Open teachers tend to advance prosocial behavior by elaborately communicating to the students on what they should do to ensure that they are can enhance their comprehension of the concepts covered in class. Through this, Crane (2017) demonstrates that people who show the openness personality trait tend to extend goodness to other people. They can advise and remain objective in their communication with other people. Also, openness provides an opportunity in evaluate multiple options relating to a given situation and come up with decisions that best serve the interests of those in need. As noted by Crane (2017), openness motivates prosocial behaviors in teachers, which makes them understand the issues presented by students and be able to create an environment for an engaged student population. In turn, this leads to enhanced learning among the students, which is consistent with the motives of the prosocial behaviors in such a setting.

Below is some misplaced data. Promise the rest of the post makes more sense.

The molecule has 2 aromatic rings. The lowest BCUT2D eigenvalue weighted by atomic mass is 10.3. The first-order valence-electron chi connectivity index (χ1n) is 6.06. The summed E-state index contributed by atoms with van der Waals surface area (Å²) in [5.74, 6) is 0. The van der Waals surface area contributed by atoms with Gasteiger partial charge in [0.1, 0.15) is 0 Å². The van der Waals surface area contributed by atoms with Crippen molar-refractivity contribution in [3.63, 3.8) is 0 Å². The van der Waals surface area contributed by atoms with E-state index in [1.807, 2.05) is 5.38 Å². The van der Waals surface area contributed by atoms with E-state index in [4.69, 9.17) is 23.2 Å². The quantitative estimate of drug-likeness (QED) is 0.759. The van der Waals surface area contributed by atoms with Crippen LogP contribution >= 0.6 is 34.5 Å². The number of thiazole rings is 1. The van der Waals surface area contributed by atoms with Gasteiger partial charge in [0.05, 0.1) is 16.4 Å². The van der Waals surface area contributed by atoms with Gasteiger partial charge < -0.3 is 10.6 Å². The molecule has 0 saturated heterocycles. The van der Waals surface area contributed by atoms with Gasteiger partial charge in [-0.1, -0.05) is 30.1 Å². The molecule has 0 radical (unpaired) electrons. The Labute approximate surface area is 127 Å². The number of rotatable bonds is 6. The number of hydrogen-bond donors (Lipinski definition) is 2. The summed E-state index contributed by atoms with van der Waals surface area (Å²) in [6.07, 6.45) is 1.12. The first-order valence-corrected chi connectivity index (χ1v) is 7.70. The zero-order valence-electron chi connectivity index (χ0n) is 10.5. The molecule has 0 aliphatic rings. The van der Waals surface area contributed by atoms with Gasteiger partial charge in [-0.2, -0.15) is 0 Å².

Altruist personality trait also plays a vital role in the exemplification of prosocial behaviors. Altruism can be defined as the motivation to do good to other people expecting nothing in return. Altruistic behavior emanates from a genuine desire to do good to other people. Altruistic people are in most cases motivated to do good for the advancement of the well-being of others. Through such actions, they come out as prosocial who act out of kindness and may be regarded as heroes, especially from the perspectives of the recipients of the assistance (Lay & Happmann, 2015). Though there is a contention whether absolute altruism exists in today's world, the exemplification of related traits where one acts without expecting favors in return is adequate in the assertion that altruism is a precedent of prosocial behavior. Through helping others, with a surety of no favor in return, altruism conforms to the concept of prosocial behaviors which entails, from basic definition, tendencies that benefit other persons or society as a whole. Therefore, altruism denotes kindness, which requires that one does not act in a manner that deteriorates the wellbeing of others.